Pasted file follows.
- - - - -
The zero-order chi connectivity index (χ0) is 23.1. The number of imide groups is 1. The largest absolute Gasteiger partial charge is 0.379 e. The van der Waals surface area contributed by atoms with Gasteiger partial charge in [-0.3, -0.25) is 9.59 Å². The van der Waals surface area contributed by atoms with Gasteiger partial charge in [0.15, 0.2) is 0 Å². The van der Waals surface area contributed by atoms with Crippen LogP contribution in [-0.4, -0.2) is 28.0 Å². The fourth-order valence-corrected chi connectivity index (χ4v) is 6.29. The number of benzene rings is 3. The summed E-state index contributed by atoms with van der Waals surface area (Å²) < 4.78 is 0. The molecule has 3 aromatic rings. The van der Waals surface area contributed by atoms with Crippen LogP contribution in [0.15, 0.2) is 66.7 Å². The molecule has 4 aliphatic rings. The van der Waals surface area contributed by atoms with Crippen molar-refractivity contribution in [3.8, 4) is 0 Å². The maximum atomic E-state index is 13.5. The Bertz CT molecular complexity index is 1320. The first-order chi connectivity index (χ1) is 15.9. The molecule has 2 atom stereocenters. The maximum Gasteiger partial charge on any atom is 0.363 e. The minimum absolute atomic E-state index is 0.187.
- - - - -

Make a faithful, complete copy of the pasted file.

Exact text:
The zero-order chi connectivity index (χ0) is 23.1. The number of imide groups is 1. The largest absolute Gasteiger partial charge is 0.379 e. The van der Waals surface area contributed by atoms with Gasteiger partial charge in [-0.3, -0.25) is 9.59 Å². The van der Waals surface area contributed by atoms with Gasteiger partial charge in [0.15, 0.2) is 0 Å². The van der Waals surface area contributed by atoms with Crippen LogP contribution in [-0.4, -0.2) is 28.0 Å². The fourth-order valence-corrected chi connectivity index (χ4v) is 6.29. The number of benzene rings is 3. The summed E-state index contributed by atoms with van der Waals surface area (Å²) < 4.78 is 0. The molecule has 3 aromatic rings. The van der Waals surface area contributed by atoms with Crippen LogP contribution in [0.15, 0.2) is 66.7 Å². The molecule has 4 aliphatic rings. The van der Waals surface area contributed by atoms with Crippen molar-refractivity contribution in [3.8, 4) is 0 Å². The maximum atomic E-state index is 13.5. The Bertz CT molecular complexity index is 1320. The first-order chi connectivity index (χ1) is 15.9. The molecule has 2 atom stereocenters. The maximum Gasteiger partial charge on any atom is 0.363 e. The minimum absolute atomic E-state index is 0.187.